What (pray tell) could be meant by... a "vegetarian," art show ?
Well, if you allowed them, the artists of this cutting edge show most poetically would have given you answers to your curious queries. And surely, after you gazed upon the many beautiful pieces of art at The Sunnen Gallery where the show took place from May 6 to the 25th, and, after you read the many passionate statements from the artists, you would have found the logic of it all to be most clear.
From over nearly 3 dozen applicants who each painstakingly sent slides, newspaper stories and professional histories, the show was eventually whittled down to 16 artists who put vegetarian art on display for hundreds to see at the Lower Manhattan gallery.
Alas, the opening of The Vegetarian Art Show on May 6 brought vegetarians out of the woodwork. It became a place of many reunions creating, for just a little while a mini critical mass of gentleness. Part of the scene was vegetarian and local musical instrument inventor Leon Gruenbaum bringing the curious sounds of his patented Samchillian Tip Tip Tip Chee Pee (basically a computer, qwerty keyboard and all) to the sidewalk outside the show. One was likely to think that this was an event which was indeed ahead of its time. And it was.
"I think it's a new perspective in art, definitely. There's been many new things with art galleries, but this one takes the cake, the veggie cake," said John King upon exiting the show.
A number of people at the opening agreed that this show marked the beginning of a new era, and that soon, very soon, vegetarianism would be commonplace. A good number of people who gave their immediate comments about the show renewed their commitment to vegetarianism
Christine Butler said, "Actually, after seeing parts of the show, it's put me over the edge and I will probably never eat meat again."
Jeff Mendelsohn said, "I've never seen a theme for an art show based on vegetarianism. Everyone is looking for an ideal that is really not here in the real world. It's not in this world, but it's in that room," he said, pointing through the doorway of the gallery at the opening.
Michael Buttrell, upon exiting from the show at the opening said, "From my perspective as a vegan and an artist I thought the show to be re-affirming."
The show was a political statement without a doubt, but some of the art was quite exquisite. Jean Thaler of Big Apple Vegetarians exclaimed, "I've been very pleasantly surprised. The art is great. It doesn't just have a message, it's actually very good art."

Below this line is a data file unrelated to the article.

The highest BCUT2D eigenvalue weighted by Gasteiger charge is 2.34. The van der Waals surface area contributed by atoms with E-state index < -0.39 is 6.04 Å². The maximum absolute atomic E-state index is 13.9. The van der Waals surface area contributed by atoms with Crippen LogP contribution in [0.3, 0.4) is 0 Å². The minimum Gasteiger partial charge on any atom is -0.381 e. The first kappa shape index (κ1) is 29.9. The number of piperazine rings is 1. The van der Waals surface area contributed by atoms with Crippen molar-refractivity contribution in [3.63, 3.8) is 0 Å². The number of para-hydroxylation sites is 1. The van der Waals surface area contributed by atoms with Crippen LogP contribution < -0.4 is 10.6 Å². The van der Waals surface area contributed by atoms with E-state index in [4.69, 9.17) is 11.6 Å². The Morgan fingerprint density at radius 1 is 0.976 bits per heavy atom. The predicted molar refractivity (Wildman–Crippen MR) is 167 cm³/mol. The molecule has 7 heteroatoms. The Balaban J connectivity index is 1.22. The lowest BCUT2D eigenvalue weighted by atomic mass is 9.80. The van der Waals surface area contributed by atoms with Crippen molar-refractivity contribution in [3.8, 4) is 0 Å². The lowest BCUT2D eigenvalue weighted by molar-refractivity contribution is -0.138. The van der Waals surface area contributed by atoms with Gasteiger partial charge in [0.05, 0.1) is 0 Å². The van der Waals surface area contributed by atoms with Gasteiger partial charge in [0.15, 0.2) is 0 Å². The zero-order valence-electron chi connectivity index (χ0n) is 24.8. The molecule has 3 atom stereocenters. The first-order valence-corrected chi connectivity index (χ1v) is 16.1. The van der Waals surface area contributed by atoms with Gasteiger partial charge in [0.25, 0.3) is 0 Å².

David Albef said he was a little bit less hungry than when he walked in because he had eaten part of Gabriel Grayson's piece which was edible!
Radical Vegetarianism author Mark Braunstein commented that there was "not enough meat," at the show. "It's more about vegetables," he said, "than it is about carnivorism; and I think that vegetarianism in the context of an art show should really be more about carnivorism."
Though much of the art came from a pro-vegetable vegetarian point of view, there was some gore and a reality check here and there on the animal front if you looked closely.
Pro-vegetable for sure was a piece by Irene Fiedel. It depicted a luscious still life of tubers and greens. Her artist's statement was an outpouring of love for growing things wherever they may be. "From a block away, the produce is reduced to its simplest elements: bold colors, in varying shapes and sizes. Up close, the inspiration to express my personal vision in paint is an immediate response. At times there is a strong desire to whip out a brush and capture the produce at the market before me."
One of the most beautiful, as well as poignant paintings was the one by Josh Dorman. His "Before the Twister" was difficult to walk away from once you stood before it. The colors, the composition, and the bits of painted burlap exuded the necessary earthiness for the full experience. But more than this, the piece surely represents an idyllic image for vegetarians in particular -- with deep political implications. His glorious image of a farm (or, more accurately, a large garden) full of various edible plants neatly planted in rows, belies today's horrible reality of miles and miles of grain crops, planted this way necessarily to feed animals to be eaten. Further significance of the painting came from the fact that this depiction of a farm was plopped in the middle of what appeared to be miles of hillside. Causing almost no intrusion upon the living things surrounding it, this farm integrated itself with its environment. This is a farm which could only be a reality in a vegetarian world.
On the darker side were Werner Brenner's "Slaughtered Pig," a Christ figure like abstract in bold strokes of orange, green and red, with little mounds of swirled slathered paint along the vertical abdominal slash. Warner's statement showed the sympathy that all vegetarians feel for other living, breathing beings. "Pigs have no opportunity to consent, because no one ever asks them. The farmer, the slaughterer, the butcher, the waiter, the cook, the eater all conspire to splatter every apron with bacon and to fill every fork with pork."
Also very powerful was local painter Linda Dempsy's exhibit. Set before a mural of bucolic images of cows on an old fashioned farm, Linda set a picnic table covered with plates upon which were plastic models of steak and chicken. On a platform nearby was a VCR which repeatedly played graphic videos of slaughter and meat processing plants.
Also on the platform were glasses filled up with colored liquids. The glasses were labeled with the names of deadly chemicals and drugs a person finds today in commercial meats.
"The videotapes are very depressing," commented Neal Teeman about Linda's exhibits at the opening. "It's too bad more people can't see footage like this; they might think twice about sitting down and having some chicken wings."Copyright © 1995. The VivaVegie Society. All rights reserved.